The Mom Stop column: Weight worries are an unneeded stress for children

Lydia Seabol Avant
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Savannah Morning News

Columns share an author’s personal perspective.

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It was 1992, I was 11-years-old and in my old bedroom, doing what, I’m not sure. But my bedroom had two doors - one of which opened up to the kitchen, where I could hear my mother talking to her boyfriend as she cooked dinner. It was then that I heard my name.

I slowly crept closer to put my ear to the door, which was closed but their voices were still audible. It was then that I heard a conversation that was seared into my brain forever - the boyfriend thought I had a weight problem and could grow up to be obese.

Being an 11-year-old girl is hard. Tackling social pressures, bullying at school, and going to a summer camp where everyone thinks you are a boy because you have a new, very short haircut - it was a tumultuous time in my life. And I was chubby. When kids are forming ideas about who they are and who they want to be, overhearing family members talk about their weight can be shattering to their self-confidence.

It was only this year that I confessed to my mother that I had overheard that conversation. While I remember it clearly, she does not.

But the topic came up recently when one of my children - for their privacy, I won’t say who - started making comments about their weight, saying they are chubby or fat, grabbing the rolls on their belly while sitting in a hunched position. My husband and I try to take on weight in a positive way - not really mentioning it other than telling our kids that it’s good to eat healthy foods and stay active but that it’s what’s on the inside that matters most. A family member, however, has made comments, both to us and to our child.

It was on our way to a school “meet and greet” last week when my child chirped in, asking if it was better to join “the app that Grandmom has” - Weight Watchers - or just not eat food at all. My heart sank. I told my child that no app was needed, that we just need to focus on eating healthy foods and being more physically active as a family, but that we can’t just not eat. I told my child that I’m not worried, because while I went through a chubby stage in elementary school, as soon as I hit seventh grade, I stretched out as I grew to 6 feet tall by high school. That I have faith the same thing will happen. A growth spurt will hit, but that weight is not something to worry over at this point. More than anything, our bodies need healthy foods and nutrients, to grow strong, I said.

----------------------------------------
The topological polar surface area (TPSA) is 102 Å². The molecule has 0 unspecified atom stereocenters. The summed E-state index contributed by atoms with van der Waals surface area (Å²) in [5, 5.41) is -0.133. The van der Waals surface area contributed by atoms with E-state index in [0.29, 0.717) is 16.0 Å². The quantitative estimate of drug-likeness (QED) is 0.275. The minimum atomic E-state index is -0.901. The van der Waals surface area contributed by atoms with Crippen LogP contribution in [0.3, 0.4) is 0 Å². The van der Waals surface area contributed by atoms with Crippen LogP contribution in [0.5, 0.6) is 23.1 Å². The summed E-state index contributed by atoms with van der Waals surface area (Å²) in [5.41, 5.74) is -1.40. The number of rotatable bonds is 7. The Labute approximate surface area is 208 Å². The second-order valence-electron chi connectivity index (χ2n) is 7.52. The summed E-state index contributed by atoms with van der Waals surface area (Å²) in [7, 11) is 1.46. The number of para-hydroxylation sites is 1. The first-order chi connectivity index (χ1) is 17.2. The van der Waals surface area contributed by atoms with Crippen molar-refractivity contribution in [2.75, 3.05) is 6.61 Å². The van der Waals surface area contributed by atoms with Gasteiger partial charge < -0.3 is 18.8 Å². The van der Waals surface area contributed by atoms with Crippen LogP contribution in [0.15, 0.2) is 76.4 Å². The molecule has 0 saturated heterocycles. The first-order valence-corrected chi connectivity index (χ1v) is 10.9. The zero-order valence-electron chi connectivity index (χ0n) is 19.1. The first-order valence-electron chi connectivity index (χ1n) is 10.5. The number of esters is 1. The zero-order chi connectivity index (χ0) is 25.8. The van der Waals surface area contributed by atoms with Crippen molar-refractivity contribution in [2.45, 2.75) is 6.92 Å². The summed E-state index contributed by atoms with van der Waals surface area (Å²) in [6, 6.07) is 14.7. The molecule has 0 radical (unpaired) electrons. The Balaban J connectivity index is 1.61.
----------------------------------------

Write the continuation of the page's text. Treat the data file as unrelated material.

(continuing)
Trying to support self-confidence in our children is difficult, but especially in a world that is so body-conscious. I’ve made a point not to mention dieting or my own weight around my children, because I know how easily shaped their minds can be. I also have a family member who battled an eating disorder for years, and that’s not something I want my own children to ever have to deal with, if I can help it.

Healthy eating and physical fitness are important, but not something a kid should be stressing over. I hope, for my child’s sake, I made my point.

According to NPR, here are some tips for discussing weight with your children:

- Never tease your child over their weight and watch what relatives say to your child if they mention it.

- Promote a positive self-image, instead of focusing on weight.

- Don’t put a child on a diet, but instead try modifying the entire family environment to support the child. Try to eat more healthy as a family.

- Focus on behaviors and not body size.

- Model healthy behaviors as a parent.

Lydia Seabol Avant writes The Mom Stop for The Tuscaloosa News in Tuscaloosa, Alabama. Reach her at lydia.seabolavant@tuscaloosanews.com.